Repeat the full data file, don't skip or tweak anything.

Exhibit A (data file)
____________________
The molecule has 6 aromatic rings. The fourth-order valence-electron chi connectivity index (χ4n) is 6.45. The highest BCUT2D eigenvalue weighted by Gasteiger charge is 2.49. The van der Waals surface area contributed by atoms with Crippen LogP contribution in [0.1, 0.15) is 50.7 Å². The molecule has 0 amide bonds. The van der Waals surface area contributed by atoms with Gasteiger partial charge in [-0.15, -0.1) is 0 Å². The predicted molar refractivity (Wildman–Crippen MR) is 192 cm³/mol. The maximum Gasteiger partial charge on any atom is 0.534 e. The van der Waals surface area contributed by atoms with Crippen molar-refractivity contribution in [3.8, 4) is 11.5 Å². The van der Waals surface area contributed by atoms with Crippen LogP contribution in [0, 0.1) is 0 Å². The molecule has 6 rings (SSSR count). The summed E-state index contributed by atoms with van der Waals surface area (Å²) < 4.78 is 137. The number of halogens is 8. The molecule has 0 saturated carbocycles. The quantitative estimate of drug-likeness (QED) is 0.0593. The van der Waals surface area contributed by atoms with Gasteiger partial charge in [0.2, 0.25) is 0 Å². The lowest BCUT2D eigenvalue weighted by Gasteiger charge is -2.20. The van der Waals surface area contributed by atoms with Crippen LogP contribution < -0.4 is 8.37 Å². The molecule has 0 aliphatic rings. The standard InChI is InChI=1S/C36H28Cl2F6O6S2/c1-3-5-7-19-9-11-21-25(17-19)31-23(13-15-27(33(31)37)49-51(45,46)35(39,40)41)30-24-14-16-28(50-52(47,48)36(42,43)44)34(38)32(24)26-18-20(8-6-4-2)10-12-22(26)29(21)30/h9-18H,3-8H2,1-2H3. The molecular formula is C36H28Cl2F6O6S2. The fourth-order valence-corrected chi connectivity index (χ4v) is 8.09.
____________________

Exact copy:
The molecule has 6 aromatic rings. The fourth-order valence-electron chi connectivity index (χ4n) is 6.45. The highest BCUT2D eigenvalue weighted by Gasteiger charge is 2.49. The van der Waals surface area contributed by atoms with Crippen LogP contribution in [0.1, 0.15) is 50.7 Å². The molecule has 0 amide bonds. The van der Waals surface area contributed by atoms with Gasteiger partial charge in [-0.15, -0.1) is 0 Å². The predicted molar refractivity (Wildman–Crippen MR) is 192 cm³/mol. The maximum Gasteiger partial charge on any atom is 0.534 e. The van der Waals surface area contributed by atoms with Crippen molar-refractivity contribution in [3.8, 4) is 11.5 Å². The van der Waals surface area contributed by atoms with Crippen LogP contribution in [0, 0.1) is 0 Å². The molecule has 6 rings (SSSR count). The summed E-state index contributed by atoms with van der Waals surface area (Å²) < 4.78 is 137. The number of halogens is 8. The molecule has 0 saturated carbocycles. The quantitative estimate of drug-likeness (QED) is 0.0593. The van der Waals surface area contributed by atoms with Gasteiger partial charge in [0.2, 0.25) is 0 Å². The lowest BCUT2D eigenvalue weighted by Gasteiger charge is -2.20. The van der Waals surface area contributed by atoms with Crippen LogP contribution < -0.4 is 8.37 Å². The molecule has 0 aliphatic rings. The standard InChI is InChI=1S/C36H28Cl2F6O6S2/c1-3-5-7-19-9-11-21-25(17-19)31-23(13-15-27(33(31)37)49-51(45,46)35(39,40)41)30-24-14-16-28(50-52(47,48)36(42,43)44)34(38)32(24)26-18-20(8-6-4-2)10-12-22(26)29(21)30/h9-18H,3-8H2,1-2H3. The molecular formula is C36H28Cl2F6O6S2. The fourth-order valence-corrected chi connectivity index (χ4v) is 8.09.